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Can citizens stop apartments in Pilot Point?


Can citizens stop apartments in Pilot Point?

A proposed apartment complex on U.S. 377 in Pilot Point received an icy response from several people who attended Monday’s city council meeting.

Many attendees didn’t like the idea of a new, 200- plus unit apartment complex proposed for a location at Debbie Lane and U.S. 377

Around 50 people packed the city council chambers for the meeting, with the crowd overflow extending into the lobby. Many speakers cited the development size, crime, traffic problems and influx of new residents as their concerns with the community, which would be developed by Bonner Carrington, based in Austin. Some of the speakers did not live in Pilot Point or its city limits.

The council tabled the proposal for further study. The development will come up again at the Feb. 26 council meeting. Bonner Carrington has a grant application deadline of March 1. The agenda item asked the council to consider a resolution of support to participate in a special funding program through the Texas Department of Housing and Community Affairs as requested by Bonner Carrington.

Residents heard a presentation from Emily Protine, community outreach liaison with Bonner Carrington. The development in Pilot Point would feature 220 units, and affordable and market rates would be available. Bonner Carrington has built apartment properties in other Texas cities, including Joshua, Royse City, Burleson and Saginaw.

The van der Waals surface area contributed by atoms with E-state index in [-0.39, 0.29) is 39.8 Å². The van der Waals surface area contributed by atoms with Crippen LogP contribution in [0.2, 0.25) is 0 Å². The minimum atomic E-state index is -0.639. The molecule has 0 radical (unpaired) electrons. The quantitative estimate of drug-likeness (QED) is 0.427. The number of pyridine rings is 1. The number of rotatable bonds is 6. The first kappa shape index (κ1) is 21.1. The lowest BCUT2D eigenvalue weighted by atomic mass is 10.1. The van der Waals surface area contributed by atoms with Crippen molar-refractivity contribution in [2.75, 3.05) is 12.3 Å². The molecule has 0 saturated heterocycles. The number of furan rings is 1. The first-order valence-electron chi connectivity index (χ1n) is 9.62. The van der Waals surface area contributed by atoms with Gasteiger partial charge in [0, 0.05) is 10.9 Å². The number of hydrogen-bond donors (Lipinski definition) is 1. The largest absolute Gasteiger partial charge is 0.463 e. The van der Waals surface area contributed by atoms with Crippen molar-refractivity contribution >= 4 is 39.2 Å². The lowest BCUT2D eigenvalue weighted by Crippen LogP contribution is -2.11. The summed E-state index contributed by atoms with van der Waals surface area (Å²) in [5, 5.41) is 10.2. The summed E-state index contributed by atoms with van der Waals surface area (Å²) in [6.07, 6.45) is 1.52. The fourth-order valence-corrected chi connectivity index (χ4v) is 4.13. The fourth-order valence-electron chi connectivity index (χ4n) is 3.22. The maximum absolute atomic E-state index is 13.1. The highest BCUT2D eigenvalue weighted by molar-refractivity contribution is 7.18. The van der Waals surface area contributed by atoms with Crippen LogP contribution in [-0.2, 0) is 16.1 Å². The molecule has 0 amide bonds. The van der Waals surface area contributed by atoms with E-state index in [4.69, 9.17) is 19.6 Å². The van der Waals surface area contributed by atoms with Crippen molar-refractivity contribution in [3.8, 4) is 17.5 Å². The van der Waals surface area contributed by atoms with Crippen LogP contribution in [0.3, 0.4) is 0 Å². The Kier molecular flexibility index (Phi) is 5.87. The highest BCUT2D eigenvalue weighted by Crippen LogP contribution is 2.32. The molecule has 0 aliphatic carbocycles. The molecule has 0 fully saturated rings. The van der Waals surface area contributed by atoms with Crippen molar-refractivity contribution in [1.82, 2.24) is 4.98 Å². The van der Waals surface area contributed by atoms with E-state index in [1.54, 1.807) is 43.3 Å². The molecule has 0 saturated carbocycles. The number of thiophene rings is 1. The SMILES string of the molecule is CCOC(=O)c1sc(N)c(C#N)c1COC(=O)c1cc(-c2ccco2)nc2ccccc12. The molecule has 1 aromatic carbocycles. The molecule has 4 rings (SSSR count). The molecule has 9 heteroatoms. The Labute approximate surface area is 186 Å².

The company’s first property was built in Cedar Park in 2004.

The first speaker, Kevin Richardson, who works for a fire department in another city, raised concerns about growth coming with the complex, claiming a 15 percent population increase would occur.

“Whether you’re a big city or small town, 15 percent population growth will have an impact,” he said. “What’s the plan to maintain city services while increasing population by 15 percent?”

Travis Irick, the next speaker, said he appreciates growth but requested the council study the development to ensure it fits the long-term vision and strategic planning for the city.

Buff’s Grill owner J.D. Tadlock told the council he was not opposed to apartments coming to town, but he was against the complex being built on 377. “I think there’s a lot of other people here that don’t think they need to be right on 377 because that’s the main thoroughfare through our city,” he said, adding that the growth is coming and that it needs to be managed well. He thought there were other places around town where the complex could be built.

Another speaker, Trent Trubenbach, worried about what happen to the school district and roads because of the population growth.

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Article Sponsored by: Irick Real Estate

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